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The Problem of AEW Tournaments
Image: AEW

Wrestling

The Problem of AEW Tournaments

The World Championship Eliminator Tournament is in October. The Grand Slam Tournament of Champions is in September. The World Trios Championship Tournament is in August.

Another tournament.

That is a sentiment I’d encountered fairly often by the time Full Gear 2022 came around. Tournaments are not quite a staple to AEW as battle royals, but then again, battle royals don’t bleed over for a month, so I get it.

But I do wonder, does the fatigue really come from AEW having too many tournaments? The case could be made, but I don’t think it’s ever a number that’s too many. The true problem with AEW tournaments is that so many of them look the same.

Owen Hart Tournament
Image: AEW

(1) Singles-heavy

Currently, we know that the World title eliminator (8-person), as well as the Owen Hart Foundation tournaments (16-person), are scheduled to be recurring events. Welcome as they are, they do make rare spontaneous events like the Grand Slam TOC (8-person) feel not much different. Because apart from the circumstances, very little does actually separate them.

The Problem of AEW Tournaments
Image: AEW

Contrast this with how both Interim World Champions were crowned this year. The men’s title saw a battle royal to determine who would face Jon Moxley, and a single qualifying match in NJPW, with the winners facing off at Forbidden Door. The women’s title simply pitted four of the top contenders together at the same time for All Out. Both cases were different enough to resist patterns, proving we can have too much of a standard format.

The Problem of AEW Tournaments
Image: AEW

(2) Tag-light

There was a 4-team World Tag Team eliminator tournament in August 2021.

I know this because there’s been only ONE.

2022 saw the World Trios tournament to crown the inaugural champions, but there are no guarantees of a series. There is no annual, recurring event for the tag belts, so we realistically can’t expect the same for the trios.

The Problem of AEW Tournaments
Image: AEW

Interestingly, early this year, there were 2 battle royals in a row to determine 2 separate contenders for the World Tag Team titles. Though an odd choice, these matches had really big moments involving FTR and the Young Bucks. Whether you consider this a tournament or a series of battle royals, it was still formatted differently, and it didn’t lack drama. Thing is, you can’t set or break patterns unless you have more of something.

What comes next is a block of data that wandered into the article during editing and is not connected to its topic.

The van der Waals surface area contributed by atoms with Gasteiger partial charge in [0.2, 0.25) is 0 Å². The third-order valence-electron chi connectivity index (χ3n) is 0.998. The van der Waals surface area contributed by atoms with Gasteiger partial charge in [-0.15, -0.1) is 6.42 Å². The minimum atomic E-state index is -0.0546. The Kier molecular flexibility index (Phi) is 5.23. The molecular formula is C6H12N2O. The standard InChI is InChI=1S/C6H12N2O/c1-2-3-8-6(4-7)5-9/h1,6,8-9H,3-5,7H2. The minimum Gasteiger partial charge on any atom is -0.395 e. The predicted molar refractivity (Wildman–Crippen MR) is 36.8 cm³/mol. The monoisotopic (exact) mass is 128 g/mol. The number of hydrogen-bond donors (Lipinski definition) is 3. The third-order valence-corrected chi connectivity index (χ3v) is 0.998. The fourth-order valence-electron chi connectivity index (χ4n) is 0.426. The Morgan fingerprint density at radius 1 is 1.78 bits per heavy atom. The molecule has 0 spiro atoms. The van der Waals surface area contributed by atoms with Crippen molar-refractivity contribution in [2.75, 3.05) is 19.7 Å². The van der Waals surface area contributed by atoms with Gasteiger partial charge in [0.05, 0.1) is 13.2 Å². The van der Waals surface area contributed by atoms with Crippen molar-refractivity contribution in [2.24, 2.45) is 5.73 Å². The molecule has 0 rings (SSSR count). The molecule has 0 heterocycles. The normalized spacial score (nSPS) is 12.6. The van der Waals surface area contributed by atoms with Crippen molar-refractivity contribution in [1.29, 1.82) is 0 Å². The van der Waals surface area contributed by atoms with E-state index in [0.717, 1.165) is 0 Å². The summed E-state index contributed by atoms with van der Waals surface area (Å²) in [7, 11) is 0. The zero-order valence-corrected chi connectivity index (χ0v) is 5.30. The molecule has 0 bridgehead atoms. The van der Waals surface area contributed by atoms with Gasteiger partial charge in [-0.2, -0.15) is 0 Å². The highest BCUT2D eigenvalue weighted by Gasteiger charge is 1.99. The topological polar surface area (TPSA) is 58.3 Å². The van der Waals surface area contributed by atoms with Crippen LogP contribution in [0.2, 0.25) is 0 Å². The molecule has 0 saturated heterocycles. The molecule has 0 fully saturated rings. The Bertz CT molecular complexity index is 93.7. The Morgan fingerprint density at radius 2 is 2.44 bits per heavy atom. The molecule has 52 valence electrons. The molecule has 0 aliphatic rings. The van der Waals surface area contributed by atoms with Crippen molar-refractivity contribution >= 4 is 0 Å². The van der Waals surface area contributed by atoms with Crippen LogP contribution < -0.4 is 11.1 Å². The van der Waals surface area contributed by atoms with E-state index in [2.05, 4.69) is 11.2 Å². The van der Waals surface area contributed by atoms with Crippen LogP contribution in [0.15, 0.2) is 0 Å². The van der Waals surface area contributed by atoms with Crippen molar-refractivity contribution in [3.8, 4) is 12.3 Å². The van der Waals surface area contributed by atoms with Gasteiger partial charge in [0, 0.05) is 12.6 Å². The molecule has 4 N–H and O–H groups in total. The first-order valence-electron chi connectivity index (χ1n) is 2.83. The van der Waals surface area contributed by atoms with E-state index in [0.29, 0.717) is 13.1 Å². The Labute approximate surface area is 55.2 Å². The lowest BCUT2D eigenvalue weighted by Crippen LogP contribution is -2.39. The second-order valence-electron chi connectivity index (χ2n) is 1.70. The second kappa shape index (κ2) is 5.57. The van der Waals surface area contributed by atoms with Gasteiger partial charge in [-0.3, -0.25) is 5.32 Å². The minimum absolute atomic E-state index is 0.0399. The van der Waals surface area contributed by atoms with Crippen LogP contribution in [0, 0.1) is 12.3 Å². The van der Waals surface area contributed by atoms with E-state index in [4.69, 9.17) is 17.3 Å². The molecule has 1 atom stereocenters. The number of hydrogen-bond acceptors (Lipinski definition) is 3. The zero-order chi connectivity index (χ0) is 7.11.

The Problem of AEW Tournaments
Image: AEW

(3) Same formula and presentation

Most AEW tournaments: (1) are single-elimination, (2) take place on Dynamite and Rampage for the most part, and (3) happen weeks before a PPV. When I say AEW’s tournaments look the same, I mean they’re presented and packaged pretty much the same.

Perhaps certain stipulations can be added to the finals of a classic single-elim. Grand Slam TOC put a little spin on things, with certain talents receiving first-round byes (e.g., former AEW World Champions). If the schedule allows, having some tournaments appear exclusively on either Dynamite or Rampage helps sell one of the shows as unique. Special events can also be scheduled to take place in one night instead of all of them spanning weeks.

I’m not asking for the western G1. But if we can learn something from NJPW, it’s that having variety — and perhaps a greater sense of presentation, in general — is a small compromise in exchange for committing to a large tournament count.

Hangman Adam Page
Image: AEW

(4) Multi-man matches carrying more prestige

This is my contractually-obligated reminder that the Casino Battle Royale was the first AEW match. Apart from being a staple of Double or Nothing and All Out, it awards its winner a title shot following the PPV. The Casino Ladder Match variant has had its prestige skyrocket in recent years, having been won by Adam Page and MJF. Both men would cash in their World title shot for the main event of Full Gear.

Both matches usually take place on PPV, a spectacle on the card with its unpredictability and surprises. Casino match winners feel like they have their moment on PPV, with a big match lined up after it.

Whereas tournament winners feel like they have simply gone on an impressive win streak. Whether the finals take place on TV or on PPV, the winner’s big moment happens afterward. Apart from the Owen Cup, not enough ceremony has conditioned us to think a tournament win is a huge, coveted prize.

Which, of course, is great for AEW championships.

But not every shiny prize has to be a shiny belt. And if we’re going to see a lot more prizes, we might have to be conditioned to see them that way.

Written By

Harvey Garcia is sometimes a poet and freelance writer from Manila; always going to pop for a butterfly suplex, and a good line cut.

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